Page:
Colloids are abundant in the subsurface and have been observed to interact with a variety of contaminants, including viruses, thereby significantly influencing their transport. A mathematical model is developed to simulate the co-transport of viruses and colloids in partially saturated porous media under steady state flow conditions. The virus attachment to the mobile and immobile colloids is described using a linear reversible kinetic model. It is assumed that colloid transport is not affected by the presence of attached viruses on its surface, and hence, colloid transport is decoupled from virus transport. The governing equations are solved numerically using an alternating three-step operator splitting approach. The model is verified by fitting three sets of experimental data published in the literature: (1) Syngouna and Chrysikopoulos (2013) and (2) Walshe et al. (2010), both on the co-transport of viruses and clay colloids under saturated conditions, and (3) Syngouna and Chrysikopoulos (2015) for the co-transport of viruses and clay colloids under unsaturated conditions. The model results are found to be in good agreement with the observed BTCs under both saturated and unsaturated conditions.
Then, the developed model was used to simulate the co-transport of viruses and colloids in porous media under unsaturated conditions, with the aim of understanding the relative importance of various processes on the co-transport of viruses and colloids. The virus retention in porous media in the presence of colloids is greater under unsaturated conditions as compared to the saturated conditions due to: (1) virus attachment to the air-water interface (AWI), and (2) co-deposition of colloids with attached viruses on its surface to the AWI. A sensitivity analysis of the model to various parameters showed that virus attachment to AWI is the most sensitive parameter affecting the BTCs of both free viruses and total mobile viruses, and has a significant effect on all parts of the BTC. The free and the total mobile virus BTCs are mainly influenced by parameters describing virus attachment to the AWI, virus interactions with mobile and immobile colloids, virus attachment to solid-water interface (SWI), and colloid interactions with SWI and AWI. The virus BTC is relatively insensitive to parameters describing the maximum adsorption capacity of the AWI for colloids, inlet colloid concentration, virus detachment rate coefficient from the SWI, maximum adsorption capacity of the AWI for viruses, and inlet virus concentration.|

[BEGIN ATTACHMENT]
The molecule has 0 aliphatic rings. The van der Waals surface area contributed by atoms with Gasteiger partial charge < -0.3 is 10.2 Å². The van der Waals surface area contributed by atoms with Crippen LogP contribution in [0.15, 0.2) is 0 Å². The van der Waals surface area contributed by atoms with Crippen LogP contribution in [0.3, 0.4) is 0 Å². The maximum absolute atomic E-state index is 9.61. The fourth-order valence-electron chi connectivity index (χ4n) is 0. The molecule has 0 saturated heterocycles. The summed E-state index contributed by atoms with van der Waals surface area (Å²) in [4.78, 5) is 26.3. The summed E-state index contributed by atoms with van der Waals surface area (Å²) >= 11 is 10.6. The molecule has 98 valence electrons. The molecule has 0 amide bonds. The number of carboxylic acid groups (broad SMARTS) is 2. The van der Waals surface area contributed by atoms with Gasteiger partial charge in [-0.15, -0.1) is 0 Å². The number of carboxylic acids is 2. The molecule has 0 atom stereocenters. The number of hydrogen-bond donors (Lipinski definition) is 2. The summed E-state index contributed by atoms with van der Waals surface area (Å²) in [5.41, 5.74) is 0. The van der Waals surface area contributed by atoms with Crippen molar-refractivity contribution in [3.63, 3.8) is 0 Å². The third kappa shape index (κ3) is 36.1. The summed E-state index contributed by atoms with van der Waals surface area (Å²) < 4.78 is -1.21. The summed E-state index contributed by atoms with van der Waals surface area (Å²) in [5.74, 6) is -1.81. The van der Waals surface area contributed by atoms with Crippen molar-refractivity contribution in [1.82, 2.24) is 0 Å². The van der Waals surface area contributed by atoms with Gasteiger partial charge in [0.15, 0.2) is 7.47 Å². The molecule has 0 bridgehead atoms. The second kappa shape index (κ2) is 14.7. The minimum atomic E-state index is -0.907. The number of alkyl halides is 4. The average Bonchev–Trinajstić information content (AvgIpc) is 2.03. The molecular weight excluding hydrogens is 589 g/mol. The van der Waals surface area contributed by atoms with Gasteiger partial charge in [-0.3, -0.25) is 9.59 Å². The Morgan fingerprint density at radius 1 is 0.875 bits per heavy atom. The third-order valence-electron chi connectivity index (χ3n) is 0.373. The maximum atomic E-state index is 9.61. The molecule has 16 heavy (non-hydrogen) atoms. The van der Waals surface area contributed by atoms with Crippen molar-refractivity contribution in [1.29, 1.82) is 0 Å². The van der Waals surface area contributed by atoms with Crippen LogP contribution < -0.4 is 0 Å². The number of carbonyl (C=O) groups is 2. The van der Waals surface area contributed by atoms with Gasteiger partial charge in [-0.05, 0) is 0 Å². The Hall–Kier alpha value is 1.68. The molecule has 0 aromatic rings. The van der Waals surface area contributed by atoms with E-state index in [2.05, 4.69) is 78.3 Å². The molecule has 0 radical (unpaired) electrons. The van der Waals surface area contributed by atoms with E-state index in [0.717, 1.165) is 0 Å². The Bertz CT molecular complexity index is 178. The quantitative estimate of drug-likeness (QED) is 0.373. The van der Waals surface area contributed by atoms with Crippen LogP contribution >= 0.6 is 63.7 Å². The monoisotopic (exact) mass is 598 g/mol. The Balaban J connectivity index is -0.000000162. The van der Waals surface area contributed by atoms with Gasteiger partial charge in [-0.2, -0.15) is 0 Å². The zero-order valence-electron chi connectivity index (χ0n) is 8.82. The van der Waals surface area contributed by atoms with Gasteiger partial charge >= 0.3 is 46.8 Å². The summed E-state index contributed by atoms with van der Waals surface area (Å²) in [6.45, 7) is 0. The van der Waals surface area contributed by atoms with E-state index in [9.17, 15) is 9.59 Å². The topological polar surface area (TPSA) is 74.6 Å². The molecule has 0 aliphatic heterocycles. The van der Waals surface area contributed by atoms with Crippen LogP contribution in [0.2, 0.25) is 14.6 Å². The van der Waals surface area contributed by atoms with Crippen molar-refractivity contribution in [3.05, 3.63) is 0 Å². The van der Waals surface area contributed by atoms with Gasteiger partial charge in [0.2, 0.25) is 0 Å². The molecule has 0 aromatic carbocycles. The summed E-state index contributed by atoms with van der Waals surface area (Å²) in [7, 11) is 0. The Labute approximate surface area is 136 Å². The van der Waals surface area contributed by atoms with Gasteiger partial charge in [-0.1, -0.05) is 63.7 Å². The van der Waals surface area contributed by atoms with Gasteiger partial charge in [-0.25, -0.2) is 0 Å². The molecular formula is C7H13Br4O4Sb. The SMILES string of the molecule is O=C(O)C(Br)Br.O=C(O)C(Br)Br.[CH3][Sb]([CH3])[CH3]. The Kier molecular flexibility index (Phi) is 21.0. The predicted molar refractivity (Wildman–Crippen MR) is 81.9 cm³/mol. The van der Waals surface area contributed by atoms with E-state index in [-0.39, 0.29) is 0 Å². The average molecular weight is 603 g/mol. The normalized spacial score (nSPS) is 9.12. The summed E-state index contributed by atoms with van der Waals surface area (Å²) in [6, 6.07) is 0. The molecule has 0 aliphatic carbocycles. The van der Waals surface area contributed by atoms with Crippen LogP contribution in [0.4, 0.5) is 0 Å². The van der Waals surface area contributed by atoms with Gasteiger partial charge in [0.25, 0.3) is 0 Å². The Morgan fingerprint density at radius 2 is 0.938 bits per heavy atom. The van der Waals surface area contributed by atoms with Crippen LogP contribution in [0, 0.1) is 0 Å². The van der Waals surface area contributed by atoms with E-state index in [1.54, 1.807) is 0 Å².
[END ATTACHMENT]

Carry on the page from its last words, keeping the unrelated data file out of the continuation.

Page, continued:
|Abstract file URL: ||http://etd.iisc.ernet.in/abstracts/4422/G27335-Abs.pdf|
|Appears in Collections:||Civil Engineering (civil)|